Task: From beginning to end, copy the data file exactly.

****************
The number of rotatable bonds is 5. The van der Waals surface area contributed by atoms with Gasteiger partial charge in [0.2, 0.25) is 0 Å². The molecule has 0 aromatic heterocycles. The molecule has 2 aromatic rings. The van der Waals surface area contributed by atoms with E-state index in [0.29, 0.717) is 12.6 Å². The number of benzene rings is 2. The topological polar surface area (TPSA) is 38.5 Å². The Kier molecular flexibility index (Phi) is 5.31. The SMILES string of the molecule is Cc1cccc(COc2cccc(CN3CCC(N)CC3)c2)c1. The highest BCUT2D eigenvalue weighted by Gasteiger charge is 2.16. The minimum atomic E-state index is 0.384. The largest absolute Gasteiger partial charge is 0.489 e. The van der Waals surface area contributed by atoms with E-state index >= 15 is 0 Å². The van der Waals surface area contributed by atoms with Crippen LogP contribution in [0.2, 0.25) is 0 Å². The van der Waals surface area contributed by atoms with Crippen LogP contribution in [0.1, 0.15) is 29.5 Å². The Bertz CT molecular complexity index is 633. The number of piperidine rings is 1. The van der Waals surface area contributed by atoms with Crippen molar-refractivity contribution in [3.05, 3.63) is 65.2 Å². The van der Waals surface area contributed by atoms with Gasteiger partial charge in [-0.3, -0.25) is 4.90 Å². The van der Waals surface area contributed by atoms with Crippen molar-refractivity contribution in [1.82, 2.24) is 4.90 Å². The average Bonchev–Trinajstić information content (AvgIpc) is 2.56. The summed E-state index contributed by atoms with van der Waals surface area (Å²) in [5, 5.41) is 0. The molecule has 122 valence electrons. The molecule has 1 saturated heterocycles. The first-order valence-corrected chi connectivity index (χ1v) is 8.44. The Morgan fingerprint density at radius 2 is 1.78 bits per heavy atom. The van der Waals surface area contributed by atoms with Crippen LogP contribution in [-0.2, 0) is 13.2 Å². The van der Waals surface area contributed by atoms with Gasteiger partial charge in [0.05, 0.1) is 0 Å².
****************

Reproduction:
The number of rotatable bonds is 5. The van der Waals surface area contributed by atoms with Gasteiger partial charge in [0.2, 0.25) is 0 Å². The molecule has 0 aromatic heterocycles. The molecule has 2 aromatic rings. The van der Waals surface area contributed by atoms with E-state index in [0.29, 0.717) is 12.6 Å². The number of benzene rings is 2. The topological polar surface area (TPSA) is 38.5 Å². The Kier molecular flexibility index (Phi) is 5.31. The SMILES string of the molecule is Cc1cccc(COc2cccc(CN3CCC(N)CC3)c2)c1. The highest BCUT2D eigenvalue weighted by Gasteiger charge is 2.16. The minimum atomic E-state index is 0.384. The largest absolute Gasteiger partial charge is 0.489 e. The van der Waals surface area contributed by atoms with E-state index >= 15 is 0 Å². The van der Waals surface area contributed by atoms with Crippen LogP contribution in [0.2, 0.25) is 0 Å². The van der Waals surface area contributed by atoms with Crippen LogP contribution in [0.1, 0.15) is 29.5 Å². The Bertz CT molecular complexity index is 633. The number of piperidine rings is 1. The van der Waals surface area contributed by atoms with Crippen molar-refractivity contribution in [3.05, 3.63) is 65.2 Å². The van der Waals surface area contributed by atoms with Gasteiger partial charge in [-0.3, -0.25) is 4.90 Å². The van der Waals surface area contributed by atoms with Crippen molar-refractivity contribution in [1.82, 2.24) is 4.90 Å². The average Bonchev–Trinajstić information content (AvgIpc) is 2.56. The summed E-state index contributed by atoms with van der Waals surface area (Å²) in [5, 5.41) is 0. The molecule has 122 valence electrons. The molecule has 1 saturated heterocycles. The first-order valence-corrected chi connectivity index (χ1v) is 8.44. The Morgan fingerprint density at radius 2 is 1.78 bits per heavy atom. The van der Waals surface area contributed by atoms with Crippen LogP contribution in [-0.2, 0) is 13.2 Å². The van der Waals surface area contributed by atoms with Gasteiger partial charge in [0.05, 0.1) is 0 Å².